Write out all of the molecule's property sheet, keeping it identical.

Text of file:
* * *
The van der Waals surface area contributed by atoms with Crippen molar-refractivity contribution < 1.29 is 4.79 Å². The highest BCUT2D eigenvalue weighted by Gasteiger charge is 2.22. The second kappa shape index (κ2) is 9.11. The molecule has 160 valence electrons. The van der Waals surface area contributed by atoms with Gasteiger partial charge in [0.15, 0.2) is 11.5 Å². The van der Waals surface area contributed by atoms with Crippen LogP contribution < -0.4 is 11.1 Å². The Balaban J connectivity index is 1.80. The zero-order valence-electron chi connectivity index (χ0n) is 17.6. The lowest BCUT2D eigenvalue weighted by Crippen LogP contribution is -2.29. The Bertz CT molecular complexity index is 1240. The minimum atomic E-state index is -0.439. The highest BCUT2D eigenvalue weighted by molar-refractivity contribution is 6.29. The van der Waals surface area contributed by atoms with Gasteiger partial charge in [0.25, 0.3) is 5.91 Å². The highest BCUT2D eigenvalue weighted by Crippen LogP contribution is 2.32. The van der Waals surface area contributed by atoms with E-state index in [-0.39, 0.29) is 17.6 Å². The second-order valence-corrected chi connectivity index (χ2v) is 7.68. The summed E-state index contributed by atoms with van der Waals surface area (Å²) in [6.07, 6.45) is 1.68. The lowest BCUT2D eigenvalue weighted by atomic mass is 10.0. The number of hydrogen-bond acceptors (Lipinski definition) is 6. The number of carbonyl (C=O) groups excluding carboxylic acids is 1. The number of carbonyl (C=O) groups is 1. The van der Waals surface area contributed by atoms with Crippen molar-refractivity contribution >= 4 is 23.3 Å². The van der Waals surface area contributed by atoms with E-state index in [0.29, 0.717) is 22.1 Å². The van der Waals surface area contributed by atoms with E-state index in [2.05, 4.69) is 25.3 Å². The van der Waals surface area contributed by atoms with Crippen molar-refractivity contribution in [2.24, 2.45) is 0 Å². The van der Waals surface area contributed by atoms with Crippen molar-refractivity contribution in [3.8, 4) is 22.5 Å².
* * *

The van der Waals surface area contributed by atoms with Crippen molar-refractivity contribution < 1.29 is 4.79 Å². The highest BCUT2D eigenvalue weighted by Gasteiger charge is 2.22. The second kappa shape index (κ2) is 9.11. The molecule has 160 valence electrons. The van der Waals surface area contributed by atoms with Gasteiger partial charge in [0.15, 0.2) is 11.5 Å². The van der Waals surface area contributed by atoms with Crippen LogP contribution < -0.4 is 11.1 Å². The Balaban J connectivity index is 1.80. The zero-order valence-electron chi connectivity index (χ0n) is 17.6. The lowest BCUT2D eigenvalue weighted by Crippen LogP contribution is -2.29. The Bertz CT molecular complexity index is 1240. The minimum atomic E-state index is -0.439. The highest BCUT2D eigenvalue weighted by molar-refractivity contribution is 6.29. The van der Waals surface area contributed by atoms with Gasteiger partial charge in [0.25, 0.3) is 5.91 Å². The highest BCUT2D eigenvalue weighted by Crippen LogP contribution is 2.32. The van der Waals surface area contributed by atoms with E-state index in [-0.39, 0.29) is 17.6 Å². The second-order valence-corrected chi connectivity index (χ2v) is 7.68. The summed E-state index contributed by atoms with van der Waals surface area (Å²) in [6.07, 6.45) is 1.68. The lowest BCUT2D eigenvalue weighted by atomic mass is 10.0. The number of hydrogen-bond acceptors (Lipinski definition) is 6. The number of carbonyl (C=O) groups excluding carboxylic acids is 1. The number of carbonyl (C=O) groups is 1. The van der Waals surface area contributed by atoms with Crippen molar-refractivity contribution >= 4 is 23.3 Å². The van der Waals surface area contributed by atoms with E-state index in [0.29, 0.717) is 22.1 Å². The van der Waals surface area contributed by atoms with E-state index in [2.05, 4.69) is 25.3 Å². The van der Waals surface area contributed by atoms with Crippen molar-refractivity contribution in [2.24, 2.45) is 0 Å². The van der Waals surface area contributed by atoms with Crippen molar-refractivity contribution in [3.8, 4) is 22.5 Å².